Thomas Gilbert Jr., 34, the Princeton University graduate found guilty of murdering his father after the hedge-fund millionaire decreased his allowance by $100 was sentenced to 30 years to life in prison Friday.
Gilbert’s lawyers argued that he was insane at the time of the shooting and should be institutionalized in a mental health facility instead of sentenced to prison.
New York City Supervising Criminal Court Judge Melissa Jackson acknowledged the Gilbert’s known “mental issues” during Friday’s sentencing, but said that was no excuse for shooting his 70-year-old father, Thomas Gilbert Sr., in the head in 2015, according to the New York Times.
“You knew exactly what you were doing,” she said. “You were not insane at the time you killed your father. You were not insane then. You are not insane now.”
The Times noted that under New York State law, a judge can determine that a defendant who has exhibited symptoms of mental illness is still fit to stand trial if the defendant is deemed by mental health experts to clearly understands the charges and court proceedings.
As reported by Law&Crime in June, Judge Jackson previously ordered Gilbert to be hauled out of the courtroom after persistently interrupted the proceedings, randomly yelling “objection” numerous times and making other requests on the fly. Gilbert also reportedly stared a jurors and said, “I’d like to ask to suppress the evidence.”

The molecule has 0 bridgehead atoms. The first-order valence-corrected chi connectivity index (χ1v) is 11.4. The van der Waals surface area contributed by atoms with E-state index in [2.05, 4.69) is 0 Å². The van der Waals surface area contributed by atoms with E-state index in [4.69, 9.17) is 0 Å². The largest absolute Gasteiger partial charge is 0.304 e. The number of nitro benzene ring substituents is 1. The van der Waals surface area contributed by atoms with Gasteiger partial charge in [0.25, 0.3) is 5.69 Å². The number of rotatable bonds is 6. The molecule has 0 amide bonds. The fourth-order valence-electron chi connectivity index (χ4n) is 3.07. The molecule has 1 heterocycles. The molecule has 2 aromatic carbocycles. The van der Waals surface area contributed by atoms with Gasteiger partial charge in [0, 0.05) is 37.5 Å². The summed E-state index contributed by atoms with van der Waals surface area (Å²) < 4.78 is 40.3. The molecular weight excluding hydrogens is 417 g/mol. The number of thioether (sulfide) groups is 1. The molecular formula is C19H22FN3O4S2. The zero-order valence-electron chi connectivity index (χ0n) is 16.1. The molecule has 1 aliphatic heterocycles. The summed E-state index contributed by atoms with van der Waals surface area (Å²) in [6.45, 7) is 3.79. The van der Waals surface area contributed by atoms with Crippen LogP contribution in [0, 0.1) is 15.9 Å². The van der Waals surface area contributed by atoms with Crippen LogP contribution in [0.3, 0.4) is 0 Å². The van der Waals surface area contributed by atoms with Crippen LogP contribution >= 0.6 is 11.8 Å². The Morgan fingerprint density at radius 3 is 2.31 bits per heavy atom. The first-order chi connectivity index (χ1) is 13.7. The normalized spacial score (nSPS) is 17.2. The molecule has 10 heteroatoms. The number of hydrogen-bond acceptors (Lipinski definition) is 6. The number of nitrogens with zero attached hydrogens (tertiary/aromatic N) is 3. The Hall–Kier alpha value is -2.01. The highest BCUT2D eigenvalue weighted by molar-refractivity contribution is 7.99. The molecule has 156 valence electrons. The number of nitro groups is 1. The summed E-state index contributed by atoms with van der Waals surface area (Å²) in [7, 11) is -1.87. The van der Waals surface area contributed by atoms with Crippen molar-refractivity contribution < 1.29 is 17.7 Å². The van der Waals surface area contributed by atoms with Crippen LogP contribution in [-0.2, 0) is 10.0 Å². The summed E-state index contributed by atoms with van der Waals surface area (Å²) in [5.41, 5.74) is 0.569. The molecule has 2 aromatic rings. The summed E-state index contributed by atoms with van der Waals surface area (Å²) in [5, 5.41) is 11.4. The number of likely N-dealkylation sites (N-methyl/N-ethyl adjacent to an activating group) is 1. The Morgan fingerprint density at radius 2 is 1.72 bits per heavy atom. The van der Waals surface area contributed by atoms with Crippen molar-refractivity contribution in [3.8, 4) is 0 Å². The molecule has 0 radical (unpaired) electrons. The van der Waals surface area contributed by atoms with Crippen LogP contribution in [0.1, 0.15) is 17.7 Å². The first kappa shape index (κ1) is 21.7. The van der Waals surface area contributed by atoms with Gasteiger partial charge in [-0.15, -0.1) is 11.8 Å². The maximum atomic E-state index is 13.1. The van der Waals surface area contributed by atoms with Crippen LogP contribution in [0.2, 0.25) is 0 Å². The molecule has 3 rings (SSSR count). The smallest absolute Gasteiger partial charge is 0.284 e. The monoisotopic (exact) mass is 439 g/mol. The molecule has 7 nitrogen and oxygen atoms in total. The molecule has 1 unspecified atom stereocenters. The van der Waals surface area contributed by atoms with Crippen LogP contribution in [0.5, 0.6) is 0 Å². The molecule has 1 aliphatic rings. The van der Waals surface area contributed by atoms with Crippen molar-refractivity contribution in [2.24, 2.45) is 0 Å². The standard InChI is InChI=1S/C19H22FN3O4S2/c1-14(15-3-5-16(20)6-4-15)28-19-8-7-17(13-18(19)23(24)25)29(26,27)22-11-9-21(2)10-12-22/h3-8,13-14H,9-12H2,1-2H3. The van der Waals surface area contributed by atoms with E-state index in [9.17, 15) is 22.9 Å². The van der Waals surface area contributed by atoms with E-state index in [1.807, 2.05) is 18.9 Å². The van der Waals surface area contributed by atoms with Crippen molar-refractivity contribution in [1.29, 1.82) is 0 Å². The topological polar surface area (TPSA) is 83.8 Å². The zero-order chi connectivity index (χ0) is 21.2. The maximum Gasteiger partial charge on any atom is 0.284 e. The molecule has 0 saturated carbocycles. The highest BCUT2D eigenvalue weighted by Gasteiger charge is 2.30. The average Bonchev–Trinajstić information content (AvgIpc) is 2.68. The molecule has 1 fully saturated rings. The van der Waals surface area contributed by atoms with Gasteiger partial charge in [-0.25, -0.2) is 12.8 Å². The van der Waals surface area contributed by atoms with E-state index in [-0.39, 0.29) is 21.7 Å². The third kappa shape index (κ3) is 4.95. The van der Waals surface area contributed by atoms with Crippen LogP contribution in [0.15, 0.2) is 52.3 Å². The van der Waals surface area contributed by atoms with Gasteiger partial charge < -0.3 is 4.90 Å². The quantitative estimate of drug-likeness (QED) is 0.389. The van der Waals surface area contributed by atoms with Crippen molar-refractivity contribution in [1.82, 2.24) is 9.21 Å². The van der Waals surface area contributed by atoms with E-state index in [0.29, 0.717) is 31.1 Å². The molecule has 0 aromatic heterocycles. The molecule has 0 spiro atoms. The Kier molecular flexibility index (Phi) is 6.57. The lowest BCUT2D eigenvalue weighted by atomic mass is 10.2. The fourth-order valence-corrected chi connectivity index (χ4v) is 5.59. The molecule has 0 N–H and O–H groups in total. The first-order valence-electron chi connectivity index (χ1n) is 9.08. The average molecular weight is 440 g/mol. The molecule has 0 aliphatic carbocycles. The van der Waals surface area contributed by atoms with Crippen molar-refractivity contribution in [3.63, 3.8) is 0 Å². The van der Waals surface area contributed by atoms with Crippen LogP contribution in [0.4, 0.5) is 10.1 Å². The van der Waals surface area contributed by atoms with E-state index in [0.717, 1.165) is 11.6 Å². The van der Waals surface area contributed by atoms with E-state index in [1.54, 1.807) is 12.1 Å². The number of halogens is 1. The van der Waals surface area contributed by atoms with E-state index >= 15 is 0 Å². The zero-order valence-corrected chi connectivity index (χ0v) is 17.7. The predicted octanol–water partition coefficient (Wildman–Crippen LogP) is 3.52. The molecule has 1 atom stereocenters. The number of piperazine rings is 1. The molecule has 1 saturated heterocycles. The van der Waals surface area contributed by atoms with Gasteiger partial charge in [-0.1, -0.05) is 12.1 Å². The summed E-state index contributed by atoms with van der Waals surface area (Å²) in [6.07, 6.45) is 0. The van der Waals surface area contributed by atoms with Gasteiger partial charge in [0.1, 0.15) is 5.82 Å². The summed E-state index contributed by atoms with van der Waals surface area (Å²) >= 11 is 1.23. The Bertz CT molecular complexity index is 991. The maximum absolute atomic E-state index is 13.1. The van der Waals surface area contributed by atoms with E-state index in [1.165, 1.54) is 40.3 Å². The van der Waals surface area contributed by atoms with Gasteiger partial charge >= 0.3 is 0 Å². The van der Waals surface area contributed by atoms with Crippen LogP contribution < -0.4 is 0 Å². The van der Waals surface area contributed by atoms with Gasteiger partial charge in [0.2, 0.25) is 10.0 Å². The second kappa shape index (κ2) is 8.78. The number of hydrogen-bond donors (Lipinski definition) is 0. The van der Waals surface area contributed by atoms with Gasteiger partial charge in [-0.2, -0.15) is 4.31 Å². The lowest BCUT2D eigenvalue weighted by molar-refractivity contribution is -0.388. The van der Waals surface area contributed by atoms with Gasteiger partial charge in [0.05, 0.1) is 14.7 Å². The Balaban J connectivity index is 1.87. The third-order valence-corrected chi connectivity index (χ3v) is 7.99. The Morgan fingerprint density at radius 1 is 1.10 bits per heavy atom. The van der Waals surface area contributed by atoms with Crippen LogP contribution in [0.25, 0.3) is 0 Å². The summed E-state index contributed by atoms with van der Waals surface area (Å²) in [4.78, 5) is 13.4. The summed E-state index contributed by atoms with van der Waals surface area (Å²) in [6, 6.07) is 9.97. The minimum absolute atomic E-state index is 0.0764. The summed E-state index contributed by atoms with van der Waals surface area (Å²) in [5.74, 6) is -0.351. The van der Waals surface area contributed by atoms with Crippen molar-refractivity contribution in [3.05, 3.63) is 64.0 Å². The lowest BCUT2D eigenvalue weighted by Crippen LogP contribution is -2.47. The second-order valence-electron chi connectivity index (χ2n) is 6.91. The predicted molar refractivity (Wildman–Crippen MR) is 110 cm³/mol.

Gilbert’s mother, Shelley Gilbert, reportedly begged Judge Jackson to be lenient according to the New York Post.
“We were once a very happy family and want to be happy again,” Shelley Gilbert said reading from her victim’s impact statement in Manhattan Supreme Court.
“We need Tommy to be given as light a sentence as possible. I ask that you give him a chance and give him hope for his future, not just for him, but for us as well. I know if my husband was speaking from heaven, he would be saying the same thing as well.”
However, Jackson appeared to find the prosecution’s take on the consequences Gilbert should face more convincing.
Craig Ortner, the lead prosecutor in the case, described Gilbert as a “sociopath,” arguing that he killed his father in cold blood. “He wanted his father dead and so he devised a plan to murder him,” Ortner said.
In his closing argument, Ortner said that by murdering his father, Gilbert threw “the ultimate tantrum.”
Gilbert’s attorney said they planned to appeal the sentence.
[image via HLN screengrab]